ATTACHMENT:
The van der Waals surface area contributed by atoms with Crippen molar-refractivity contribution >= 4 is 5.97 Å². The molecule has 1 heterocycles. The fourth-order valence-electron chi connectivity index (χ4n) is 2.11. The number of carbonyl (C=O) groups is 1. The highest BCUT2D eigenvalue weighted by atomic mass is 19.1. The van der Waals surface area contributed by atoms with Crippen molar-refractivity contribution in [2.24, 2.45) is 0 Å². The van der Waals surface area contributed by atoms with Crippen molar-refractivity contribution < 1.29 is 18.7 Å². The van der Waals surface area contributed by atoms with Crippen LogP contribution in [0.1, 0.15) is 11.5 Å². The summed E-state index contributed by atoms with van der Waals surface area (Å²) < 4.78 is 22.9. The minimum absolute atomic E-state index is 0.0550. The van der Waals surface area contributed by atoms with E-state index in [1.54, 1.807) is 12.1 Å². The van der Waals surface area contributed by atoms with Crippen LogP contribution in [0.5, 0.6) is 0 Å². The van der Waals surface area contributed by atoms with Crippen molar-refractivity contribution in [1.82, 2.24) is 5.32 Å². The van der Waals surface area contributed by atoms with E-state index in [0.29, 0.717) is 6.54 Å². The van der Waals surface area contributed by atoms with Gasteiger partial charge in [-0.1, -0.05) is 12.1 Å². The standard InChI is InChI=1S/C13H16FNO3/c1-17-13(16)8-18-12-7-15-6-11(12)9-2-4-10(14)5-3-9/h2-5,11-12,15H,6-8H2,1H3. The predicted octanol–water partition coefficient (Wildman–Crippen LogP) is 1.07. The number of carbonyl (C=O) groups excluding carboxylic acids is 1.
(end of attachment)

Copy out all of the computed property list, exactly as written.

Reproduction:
The van der Waals surface area contributed by atoms with Crippen molar-refractivity contribution >= 4 is 5.97 Å². The molecule has 1 heterocycles. The fourth-order valence-electron chi connectivity index (χ4n) is 2.11. The number of carbonyl (C=O) groups is 1. The highest BCUT2D eigenvalue weighted by atomic mass is 19.1. The van der Waals surface area contributed by atoms with Crippen molar-refractivity contribution in [2.24, 2.45) is 0 Å². The van der Waals surface area contributed by atoms with Crippen molar-refractivity contribution < 1.29 is 18.7 Å². The van der Waals surface area contributed by atoms with Crippen LogP contribution in [0.1, 0.15) is 11.5 Å². The summed E-state index contributed by atoms with van der Waals surface area (Å²) < 4.78 is 22.9. The minimum absolute atomic E-state index is 0.0550. The van der Waals surface area contributed by atoms with E-state index in [1.54, 1.807) is 12.1 Å². The van der Waals surface area contributed by atoms with Crippen LogP contribution in [0.5, 0.6) is 0 Å². The van der Waals surface area contributed by atoms with Crippen molar-refractivity contribution in [1.82, 2.24) is 5.32 Å². The van der Waals surface area contributed by atoms with E-state index in [0.29, 0.717) is 6.54 Å². The van der Waals surface area contributed by atoms with Gasteiger partial charge in [-0.1, -0.05) is 12.1 Å². The standard InChI is InChI=1S/C13H16FNO3/c1-17-13(16)8-18-12-7-15-6-11(12)9-2-4-10(14)5-3-9/h2-5,11-12,15H,6-8H2,1H3. The predicted octanol–water partition coefficient (Wildman–Crippen LogP) is 1.07. The number of carbonyl (C=O) groups excluding carboxylic acids is 1.